The DaVinci Code Movie

Growing up, ya man was raised in a very strict catholic household. Rocking a Rosary around the neck, always making the sign of the cross on ourselves before we walked out the door (or whenever passing by a church), and never eating meat on Fridays during Lent. Yup, that’s my fam. But no one is as strict on Catholicism as my mama. I remember one time I was looking at some pictures that she took of people in El Salvador reenacting Christ’s crucifixion. (That’s a yearly routine in Central American countries during Easter.) So I asked my pops, “Who’s the person carrying the cross?” And my pops had a real confused look on his face and, in Spanish, he said, “I don’t know? It’s probably ya mama.” Even though it was a joke, it was a sensible statement.

So with that being said, I wasn’t surprised that a few hours before I saw The Da Vinci Code my loving mother forbade me to see the movie that the church outlawed. The only thing I could think was “Damn! This movie really is to Christians — specifically to Catholics — what Mel “The Meltdown” Gibson’s depiction of Christ’s life was to Jewish people.”
For those who’ve been living under a crack rock for a hot minute, The Da Vinci Code was originally a book written by Dan “Do The” Brown and it tells a story of a Mafioso-like Opus Dei (hit man and all), of Leonardo Da Vinci heading an age-old secret society and leaving clues to his religious beliefs in his artwork, and Jesus Christ living life as a normal man before seeding up his wifey, Mary Magdalene, before he died. (Hence, the protests from the church).
In any case, even though it got my ma dukes tight, I was off to see the controversial movie, and let me tell you, it wasn’t all that. Having read and reviewed the book itself a few years back, I must say, my imagination was way better than what Ron Howard showed me.
The Da Vinci Code stars Tom Hanks as Robert Langdon, a symbologist who is called on to help the French FBI solve the homicide of an old man who went down inside the Louvre museum. Once he befriends the old man’s granddaughter, the French Fry (F*** Freedom Fries! She’s a French Fry cause she’s hot!) and Hanks together realize that the murdered old white man done left a few clues hidden in Da Vinci’s artworks, which eventually lead to the truth. And I ain’t talking about the truth about his killer, I mean the truth that the church has feared since their beginning, feel me? So now Tom and Fry are off, and with the help of Magneto (Ian McKellen), they go on an eye- and mind-opening adventure. But there is one small problem: There’s a murderous albino Opus Dei Monk (now that’s just funny to say) who’s killing his way to the truth that they’re trying to uncover. And not only that, but The Professional (Jean Reno) and his crew of cops is on they ass like they was OJ and AC on the highway, na’mean? Serious business!
Now, being that I read the book already, I ain’t gonna lie, the movie was kinda stale to me. It was like a one man Public Enemy: no Flava, na’mean? I mean, Ron Howard did a good job with his adaptation of the book, but in a lot of ways the characters didn’t come to life on the screen, bar Magneto. Tom Hanks is nothing less than a genius whenever he applies himself to his characters, but on the reals, he just wasn’t Robert Langdon. In the book symbology is to Robert Langdon what a boyfriend is to Paris Hilton, na’mean? And to me, Tom Hanks just didn’t capture that passion. I’m a Tom Hanks fan to heart, but he was not the man for this role. Even his wig piece was one of the worst I’ve ever seen in Hollywood. It was right up there with Donald Trump’s hair. (Try to tell me that “You’re Fired” s*** the way you do, son. I’ll break ya face!)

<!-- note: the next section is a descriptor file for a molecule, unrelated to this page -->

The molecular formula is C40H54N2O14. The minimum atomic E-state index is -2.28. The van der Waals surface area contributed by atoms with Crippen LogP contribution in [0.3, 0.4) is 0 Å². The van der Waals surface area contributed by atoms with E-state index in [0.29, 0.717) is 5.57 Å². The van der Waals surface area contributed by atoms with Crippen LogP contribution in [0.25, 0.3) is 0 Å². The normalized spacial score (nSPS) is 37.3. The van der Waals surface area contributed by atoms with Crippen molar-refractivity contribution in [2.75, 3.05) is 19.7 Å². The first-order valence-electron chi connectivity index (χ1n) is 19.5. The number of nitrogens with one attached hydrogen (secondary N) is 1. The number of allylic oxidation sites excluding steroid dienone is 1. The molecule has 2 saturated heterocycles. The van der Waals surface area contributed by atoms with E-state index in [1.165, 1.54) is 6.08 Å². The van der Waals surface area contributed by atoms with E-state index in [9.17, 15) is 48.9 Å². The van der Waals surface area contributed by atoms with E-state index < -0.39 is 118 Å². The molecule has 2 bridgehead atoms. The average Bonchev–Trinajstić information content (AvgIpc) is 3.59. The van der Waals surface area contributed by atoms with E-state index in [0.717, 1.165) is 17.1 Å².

Ian, on the other hand gave an impeccable performance. His charismatic depiction of the crippled Sir Leigh Teabing was brilliant. Walking around with four legs like an ill…well, old person. He was still keeping it thorough. He was the most interesting character to watch in the movie. Whether he was cracking a joke or speaking on history, Ian gave the flick life that neither Tom Hanks nor his cutie counterpart could. You got outshined by an old timer, Tommy boy! And it wasn’t even Pacino or DeNiro.
As for the hot French Fry (Audrey Tatou), she was the eye candy of the movie. Her portrayal of cryptologist Sophie Neveu wasn’t half bad. But it was her being attractive that really helped her cause. Her slim and curved physique. Those big bedroom eyes that scream “Take me!” and her nice shiny hair. Yeah, she had it poppin’. She’s the type of professional woman you’d wanna corrupt, you know?
When these three characters finally cracked the code, I gave the flick 3 Gangstas.
All in all, it was a good movie. The movie was true and blue to the book that made Dan Brown the new age whatever. The most creative and entertaining parts came in the movie whenever a story about history was being told: the story was reenacted and we could see what they were talking about.
Now, could the screenplay itself have been better? Sure. Could they have done a better job with the dialogue? Absolutely. Could they have cast not necessarily better actors, but better actors to fit the characters being played? Why not? These are the few things that needed improvement, but at the end of the day, they are the most vital parts of the movie. We all know it’s a great story to tell, but when you actually decide to paint that picture, you better have your a-game on and poppin’.
But like I said, at the end of the day, if you read the book you won’t be to thrilled with the movie. If you’ve never read the book, it’ll be a pretty cool experience. And honestly, I don’t see why people are so upset that someone made a movie around a rumored legendary holy bloodline. I mean, I for one don’t care what Jesus did. He’s still the G-O-D in my eyes.
–Omar Mazariego